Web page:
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Dance Place: Cafritz Foundation Theater
Remaining performances (tickets available here):
Tuesday, July 21 at 8:30pm
Thursday, July 23 at 5:40pm
Friday, July 24 at 9:30pm
In Purge, we explore a myriad of emotional content and discover what it means to truly rid oneself of an unwanted feeling, memory or condition, thus creating the ultimate cathartic release.
Purge is a production of northern Virginia’s fusiondance, showcasing the choreography of director Candra Eglin and dancers Shelley Siller and Laura Gelles.
The show opens with a black stage and a single spotlight where readers recite words about shattering, dramatic and theatrical. This first piece, “Shards,” then moves into dance, with stylized balletic and jerky movements. The dancers move like music box ballerinas, embodying a detachment corresponding to a post-traumatic emotional state.
One of the highlights of the program, “Wrath,” set to music with a low-thumping pulse and strings, showcases Siller as soloist. Early in the piece she catches a piece of fabric billowing from the wings, and as it drapes over her, she begins a beautiful and evocative tussle with this prop. In Siller’s dancing, something as insubstantial as a length of netting becomes central, as it by turns binds her and becomes an extension of her movements. Her interaction with the fabric continues to develop as her solo becomes a trio in the second part of the piece.
The dance pieces are separated by readings, many from R.M. Drake. A poet and prose stylist who rode to fame on Instagram, Drake counts among his 1.2 million followers a celebrity fanbase. Famed for a series of short, diaristic entries typed on an old typewriter and photographed, Drake’s work is popularly (if not critically) acclaimed. These short snippets may be Drake at his best — at first glance they seem profound, and with just one thought or two to sit with, might stay that way — but once extended and read aloud, they fade to trite. The “intermission video,” a sequence of rehearsal clips on the road to Fringe with an explanation of the artistic process in a voiceover by Eglin, also drew attention to the program’s tendency toward over-narration. A more minimal setup for the dances would allow them to continue as the center of attention, as they deserve to be.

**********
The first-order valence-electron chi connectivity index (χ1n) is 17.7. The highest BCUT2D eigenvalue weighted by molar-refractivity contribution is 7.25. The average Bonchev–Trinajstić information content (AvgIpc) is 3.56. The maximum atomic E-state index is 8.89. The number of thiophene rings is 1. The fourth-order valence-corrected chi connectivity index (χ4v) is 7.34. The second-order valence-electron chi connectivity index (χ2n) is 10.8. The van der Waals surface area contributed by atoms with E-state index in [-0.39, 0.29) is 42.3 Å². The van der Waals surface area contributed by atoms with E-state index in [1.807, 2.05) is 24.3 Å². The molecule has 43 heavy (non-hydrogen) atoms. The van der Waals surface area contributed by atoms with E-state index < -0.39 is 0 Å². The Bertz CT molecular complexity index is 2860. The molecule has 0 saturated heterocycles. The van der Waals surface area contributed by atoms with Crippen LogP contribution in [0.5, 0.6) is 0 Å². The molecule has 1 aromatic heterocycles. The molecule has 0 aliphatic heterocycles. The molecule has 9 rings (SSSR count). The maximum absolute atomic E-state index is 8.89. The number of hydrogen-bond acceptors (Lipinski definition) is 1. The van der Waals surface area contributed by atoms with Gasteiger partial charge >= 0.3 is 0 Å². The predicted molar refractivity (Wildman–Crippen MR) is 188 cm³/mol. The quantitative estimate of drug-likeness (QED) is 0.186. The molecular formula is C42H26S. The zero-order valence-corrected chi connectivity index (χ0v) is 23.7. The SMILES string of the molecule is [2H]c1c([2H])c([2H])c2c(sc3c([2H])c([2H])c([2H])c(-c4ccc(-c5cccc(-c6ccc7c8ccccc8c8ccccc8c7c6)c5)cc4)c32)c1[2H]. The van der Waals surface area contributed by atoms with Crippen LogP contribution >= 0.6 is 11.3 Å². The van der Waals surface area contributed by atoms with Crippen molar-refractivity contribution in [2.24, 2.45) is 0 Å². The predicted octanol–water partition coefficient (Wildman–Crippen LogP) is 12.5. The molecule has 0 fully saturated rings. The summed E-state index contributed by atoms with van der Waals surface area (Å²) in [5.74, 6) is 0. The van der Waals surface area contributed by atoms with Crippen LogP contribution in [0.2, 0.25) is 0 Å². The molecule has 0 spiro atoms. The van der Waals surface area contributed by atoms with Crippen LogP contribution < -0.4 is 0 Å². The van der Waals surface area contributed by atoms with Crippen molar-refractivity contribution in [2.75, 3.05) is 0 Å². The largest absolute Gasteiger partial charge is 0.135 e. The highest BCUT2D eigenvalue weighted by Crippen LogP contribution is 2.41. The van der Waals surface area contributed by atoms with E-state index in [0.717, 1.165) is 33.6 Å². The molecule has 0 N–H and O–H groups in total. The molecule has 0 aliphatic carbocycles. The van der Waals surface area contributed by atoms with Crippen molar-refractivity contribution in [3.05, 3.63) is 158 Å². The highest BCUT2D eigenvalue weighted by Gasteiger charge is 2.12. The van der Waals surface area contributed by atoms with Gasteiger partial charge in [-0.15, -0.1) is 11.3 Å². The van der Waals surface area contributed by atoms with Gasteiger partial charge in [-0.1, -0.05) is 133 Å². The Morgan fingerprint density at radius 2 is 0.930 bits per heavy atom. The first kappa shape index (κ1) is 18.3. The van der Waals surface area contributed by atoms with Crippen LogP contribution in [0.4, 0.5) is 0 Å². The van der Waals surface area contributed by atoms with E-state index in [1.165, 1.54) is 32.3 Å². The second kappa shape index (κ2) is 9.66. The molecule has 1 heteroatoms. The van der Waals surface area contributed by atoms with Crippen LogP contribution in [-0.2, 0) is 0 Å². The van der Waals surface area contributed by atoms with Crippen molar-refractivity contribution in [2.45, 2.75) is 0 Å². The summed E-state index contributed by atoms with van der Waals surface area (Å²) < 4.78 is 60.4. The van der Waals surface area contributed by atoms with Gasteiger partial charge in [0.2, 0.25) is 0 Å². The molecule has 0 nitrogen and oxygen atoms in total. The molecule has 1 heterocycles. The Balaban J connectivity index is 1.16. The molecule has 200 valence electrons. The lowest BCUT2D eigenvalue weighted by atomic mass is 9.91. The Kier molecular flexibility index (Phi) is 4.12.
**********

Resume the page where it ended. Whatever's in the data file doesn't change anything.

Proving this point, the pieces that focus least on projecting narration are the strongest, and tap most into the emotional intensity of the program’s theme. “Dknaack” is spellbinding and fierce, bringing four long-haired dancers to the floor to move in sync in a strong, controlled, and nearly-mechanical fashion. Percussive music, increasing use of segmented torso movements, and an ominous creeping progression with their hair flung forward to cover their faces in a red unearthly lighting makes them seem like they could be the furies, really like they are purging something.
A group piece in the second half, “Resurrection,” with five dancers melding, melting and lifting in its first installment, illustrates fusiondance’s cast of strong and graceful dancers. Its second movement dwindled from five dancers to two, and in the third, down to one: Kathleen Howard’s adagio solo felt full of longing, set to music by Icelandic musician and producer Ólafur Arnalds.
“Enveloped” soloist Justine Lee seemed more tormented and wild, building music taking her across a stage lit by nine circled spotlights.
The penultimate piece, “Starved,” uses a quintet in its first movement. It manages an arresting ending, with one dancer shoving another to the floor and exiting the stage, conveying what it means to break with something and walk away. In its second and third movements, the piece also makes use of the acrobatic talent and athletic strength of this group of dancers, as they partner in blindfolded pairs, standing on each other’s upturned feet and shoulders, pulling and falling to the ground, showing an impressive agility on the part of the company dancers.
While the progression of the purging process wasn’t always clear, the pieces were stunning in their execution of choreography and the talent of the dancers.
See it if: You can ignore the spoken word and just be mesmerized by the messages in the dancing.
Skip it if: You were hoping for a dance remake of the 2013 horror-thriller The Purge.
Handout photo courtesy of fusiondance